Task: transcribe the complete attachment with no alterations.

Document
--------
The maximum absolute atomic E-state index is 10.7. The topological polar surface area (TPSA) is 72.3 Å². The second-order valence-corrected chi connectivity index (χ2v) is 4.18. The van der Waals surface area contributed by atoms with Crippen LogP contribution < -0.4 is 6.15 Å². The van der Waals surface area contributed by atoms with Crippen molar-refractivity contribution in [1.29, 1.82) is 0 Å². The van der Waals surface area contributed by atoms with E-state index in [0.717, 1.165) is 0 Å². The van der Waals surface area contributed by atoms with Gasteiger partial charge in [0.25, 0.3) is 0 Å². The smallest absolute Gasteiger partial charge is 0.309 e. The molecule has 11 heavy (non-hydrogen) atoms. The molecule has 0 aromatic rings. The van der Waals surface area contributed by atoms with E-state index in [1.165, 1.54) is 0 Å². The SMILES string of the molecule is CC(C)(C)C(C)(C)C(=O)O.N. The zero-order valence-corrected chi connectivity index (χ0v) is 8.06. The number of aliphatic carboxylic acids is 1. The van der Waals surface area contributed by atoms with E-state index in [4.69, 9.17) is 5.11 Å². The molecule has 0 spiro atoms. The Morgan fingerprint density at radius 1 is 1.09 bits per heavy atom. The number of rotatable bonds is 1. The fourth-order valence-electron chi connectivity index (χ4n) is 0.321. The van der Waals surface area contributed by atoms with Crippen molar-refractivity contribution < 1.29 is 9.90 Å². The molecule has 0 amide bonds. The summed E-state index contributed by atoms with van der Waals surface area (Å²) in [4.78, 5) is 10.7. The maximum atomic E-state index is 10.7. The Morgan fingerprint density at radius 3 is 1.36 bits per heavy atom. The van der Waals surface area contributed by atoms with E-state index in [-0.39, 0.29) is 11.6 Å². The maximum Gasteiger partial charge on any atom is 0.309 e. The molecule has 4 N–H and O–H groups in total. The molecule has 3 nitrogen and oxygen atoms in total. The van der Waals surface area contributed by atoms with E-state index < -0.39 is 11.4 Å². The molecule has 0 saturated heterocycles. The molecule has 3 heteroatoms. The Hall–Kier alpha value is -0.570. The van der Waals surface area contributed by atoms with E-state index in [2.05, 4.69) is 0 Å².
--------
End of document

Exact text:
The maximum absolute atomic E-state index is 10.7. The topological polar surface area (TPSA) is 72.3 Å². The second-order valence-corrected chi connectivity index (χ2v) is 4.18. The van der Waals surface area contributed by atoms with Crippen LogP contribution < -0.4 is 6.15 Å². The van der Waals surface area contributed by atoms with Crippen molar-refractivity contribution in [1.29, 1.82) is 0 Å². The van der Waals surface area contributed by atoms with E-state index in [0.717, 1.165) is 0 Å². The van der Waals surface area contributed by atoms with Gasteiger partial charge in [0.25, 0.3) is 0 Å². The smallest absolute Gasteiger partial charge is 0.309 e. The molecule has 11 heavy (non-hydrogen) atoms. The molecule has 0 aromatic rings. The van der Waals surface area contributed by atoms with E-state index in [1.165, 1.54) is 0 Å². The SMILES string of the molecule is CC(C)(C)C(C)(C)C(=O)O.N. The zero-order valence-corrected chi connectivity index (χ0v) is 8.06. The number of aliphatic carboxylic acids is 1. The van der Waals surface area contributed by atoms with E-state index in [4.69, 9.17) is 5.11 Å². The molecule has 0 spiro atoms. The Morgan fingerprint density at radius 1 is 1.09 bits per heavy atom. The number of rotatable bonds is 1. The fourth-order valence-electron chi connectivity index (χ4n) is 0.321. The van der Waals surface area contributed by atoms with Crippen molar-refractivity contribution < 1.29 is 9.90 Å². The molecule has 0 amide bonds. The summed E-state index contributed by atoms with van der Waals surface area (Å²) in [4.78, 5) is 10.7. The maximum atomic E-state index is 10.7. The Morgan fingerprint density at radius 3 is 1.36 bits per heavy atom. The van der Waals surface area contributed by atoms with E-state index in [-0.39, 0.29) is 11.6 Å². The maximum Gasteiger partial charge on any atom is 0.309 e. The molecule has 4 N–H and O–H groups in total. The molecule has 3 nitrogen and oxygen atoms in total. The van der Waals surface area contributed by atoms with E-state index < -0.39 is 11.4 Å². The molecule has 0 saturated heterocycles. The molecule has 3 heteroatoms. The Hall–Kier alpha value is -0.570. The van der Waals surface area contributed by atoms with E-state index in [2.05, 4.69) is 0 Å².